The story was suspenseful, but not terribly fast-paced. Now that I think about it, not much happened. Besides the accident, most of the story focused on what Penny found on out the beach that night and what pushed her to the point of no return. Nevertheless, the story was wonderfully entertaining, albeit a bit sad.

I found it interesting that the author didn't give Penny part of the narrative. Well, at least, I don't remember one. That would have truly cleared up any assumptions about her frame of mind and explain what happened that night. That's what would happen in real life, right? After an accident like this, the families are left with lots of questions and no clear, solid answers. Very clever on Hilderbrand's part.

New words:
quoins (page 182): outer corner of a wall
effete (page 183): weak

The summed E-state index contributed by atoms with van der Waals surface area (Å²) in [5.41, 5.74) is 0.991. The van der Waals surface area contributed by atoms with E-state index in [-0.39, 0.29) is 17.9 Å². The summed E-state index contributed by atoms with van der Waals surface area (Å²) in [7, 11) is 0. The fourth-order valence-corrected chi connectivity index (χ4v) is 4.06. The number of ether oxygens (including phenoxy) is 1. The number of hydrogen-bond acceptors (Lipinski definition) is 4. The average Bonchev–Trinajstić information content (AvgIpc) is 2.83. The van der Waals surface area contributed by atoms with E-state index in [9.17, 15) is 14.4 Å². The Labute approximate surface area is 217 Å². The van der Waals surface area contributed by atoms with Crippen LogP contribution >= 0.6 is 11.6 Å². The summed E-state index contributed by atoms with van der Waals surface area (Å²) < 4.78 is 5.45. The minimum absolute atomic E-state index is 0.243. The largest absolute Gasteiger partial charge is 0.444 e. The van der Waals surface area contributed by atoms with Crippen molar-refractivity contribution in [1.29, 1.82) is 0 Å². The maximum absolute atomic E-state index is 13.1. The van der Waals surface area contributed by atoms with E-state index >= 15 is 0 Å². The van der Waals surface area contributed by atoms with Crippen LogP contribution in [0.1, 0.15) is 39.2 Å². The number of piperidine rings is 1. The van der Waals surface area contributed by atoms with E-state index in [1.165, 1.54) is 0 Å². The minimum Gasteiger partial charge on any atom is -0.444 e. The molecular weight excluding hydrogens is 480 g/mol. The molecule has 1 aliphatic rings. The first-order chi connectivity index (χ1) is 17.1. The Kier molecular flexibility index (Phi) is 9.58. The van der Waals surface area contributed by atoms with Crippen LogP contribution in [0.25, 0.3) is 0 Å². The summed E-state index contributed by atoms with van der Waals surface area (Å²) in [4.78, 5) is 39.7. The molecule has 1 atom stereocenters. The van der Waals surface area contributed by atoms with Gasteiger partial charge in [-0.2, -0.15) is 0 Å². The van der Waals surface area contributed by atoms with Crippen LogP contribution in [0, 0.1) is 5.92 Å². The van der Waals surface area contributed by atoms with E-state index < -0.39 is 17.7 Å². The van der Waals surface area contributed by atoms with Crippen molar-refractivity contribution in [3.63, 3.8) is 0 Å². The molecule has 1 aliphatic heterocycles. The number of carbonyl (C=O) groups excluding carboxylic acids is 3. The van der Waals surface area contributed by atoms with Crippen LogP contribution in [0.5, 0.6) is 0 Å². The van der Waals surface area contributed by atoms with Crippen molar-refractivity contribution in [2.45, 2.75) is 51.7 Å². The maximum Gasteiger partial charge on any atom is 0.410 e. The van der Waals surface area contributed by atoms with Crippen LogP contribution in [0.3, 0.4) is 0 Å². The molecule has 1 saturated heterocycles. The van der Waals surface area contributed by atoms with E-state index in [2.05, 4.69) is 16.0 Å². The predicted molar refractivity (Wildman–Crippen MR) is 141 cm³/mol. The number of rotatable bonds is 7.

ameliorate (page 222): improve (I'm know I've seen this word before, but I keep forgetting what it means.)
perspicacious (page 268): insightful

I've read two other books by Elin, Castaways and more recently Silver Girl. I'd definitely recommend them both.

Highly recommended. I'm pretty sure I have one or two books from her backlist on the to be read shelf. I'm looking forward to reading these and others by this author. I'm happy to say that Hilderbrand is becoming one of my favourite authors.

For more information about this book or to browse inside, please visit Hachette's website.

I'd like to thank those nice people at Hachette Book Group for this review copy.

Summerland by Elin Hilderbrand, Little, Brown and Company (Hachette Book Group), ©2012. ISBN 9780316099837(Hardcover), 388p.

Guilt by Degrees by Marcia Clark

In Guilt by Degrees, deputy D.A. Rachel Knight discovers that the murder of a homeless man is connected to the murder of a LAPD cop from a few years back. The suspect, a beautiful woman, in the first murder was acquitted. It's up to Knight and Detective Bailey Keller to decipher the connections and track down the killer while staying out of his or her way.